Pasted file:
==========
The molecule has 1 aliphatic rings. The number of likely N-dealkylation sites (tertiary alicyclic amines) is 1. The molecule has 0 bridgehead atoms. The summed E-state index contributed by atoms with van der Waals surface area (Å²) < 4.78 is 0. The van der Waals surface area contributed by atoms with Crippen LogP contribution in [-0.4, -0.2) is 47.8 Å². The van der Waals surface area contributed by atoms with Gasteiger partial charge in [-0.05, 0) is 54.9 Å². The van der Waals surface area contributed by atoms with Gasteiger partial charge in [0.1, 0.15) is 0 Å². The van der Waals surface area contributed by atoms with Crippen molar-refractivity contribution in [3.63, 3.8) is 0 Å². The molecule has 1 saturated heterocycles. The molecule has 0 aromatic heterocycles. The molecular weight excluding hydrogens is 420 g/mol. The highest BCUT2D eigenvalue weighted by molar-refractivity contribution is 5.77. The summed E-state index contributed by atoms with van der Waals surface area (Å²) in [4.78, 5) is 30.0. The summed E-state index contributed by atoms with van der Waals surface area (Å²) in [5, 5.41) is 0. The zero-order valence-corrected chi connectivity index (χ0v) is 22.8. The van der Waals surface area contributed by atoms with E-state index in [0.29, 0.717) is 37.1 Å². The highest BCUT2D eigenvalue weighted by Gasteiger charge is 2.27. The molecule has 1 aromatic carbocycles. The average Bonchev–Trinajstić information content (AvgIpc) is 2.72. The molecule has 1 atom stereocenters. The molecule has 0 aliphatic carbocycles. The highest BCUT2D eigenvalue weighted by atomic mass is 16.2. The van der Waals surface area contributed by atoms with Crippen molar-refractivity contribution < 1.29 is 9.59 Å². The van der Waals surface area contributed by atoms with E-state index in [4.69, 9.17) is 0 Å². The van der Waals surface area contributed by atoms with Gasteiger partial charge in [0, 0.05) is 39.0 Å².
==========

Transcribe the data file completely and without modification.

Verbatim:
The molecule has 1 aliphatic rings. The number of likely N-dealkylation sites (tertiary alicyclic amines) is 1. The molecule has 0 bridgehead atoms. The summed E-state index contributed by atoms with van der Waals surface area (Å²) < 4.78 is 0. The van der Waals surface area contributed by atoms with Crippen LogP contribution in [-0.4, -0.2) is 47.8 Å². The van der Waals surface area contributed by atoms with Gasteiger partial charge in [-0.05, 0) is 54.9 Å². The van der Waals surface area contributed by atoms with Gasteiger partial charge in [0.1, 0.15) is 0 Å². The van der Waals surface area contributed by atoms with Crippen molar-refractivity contribution in [3.63, 3.8) is 0 Å². The molecule has 1 saturated heterocycles. The molecule has 0 aromatic heterocycles. The molecular weight excluding hydrogens is 420 g/mol. The highest BCUT2D eigenvalue weighted by molar-refractivity contribution is 5.77. The summed E-state index contributed by atoms with van der Waals surface area (Å²) in [4.78, 5) is 30.0. The summed E-state index contributed by atoms with van der Waals surface area (Å²) in [5, 5.41) is 0. The zero-order valence-corrected chi connectivity index (χ0v) is 22.8. The van der Waals surface area contributed by atoms with E-state index in [0.29, 0.717) is 37.1 Å². The highest BCUT2D eigenvalue weighted by Gasteiger charge is 2.27. The molecule has 1 aromatic carbocycles. The average Bonchev–Trinajstić information content (AvgIpc) is 2.72. The molecule has 1 atom stereocenters. The molecule has 0 aliphatic carbocycles. The highest BCUT2D eigenvalue weighted by atomic mass is 16.2. The van der Waals surface area contributed by atoms with Crippen molar-refractivity contribution < 1.29 is 9.59 Å². The van der Waals surface area contributed by atoms with E-state index in [4.69, 9.17) is 0 Å². The van der Waals surface area contributed by atoms with Gasteiger partial charge in [0, 0.05) is 39.0 Å².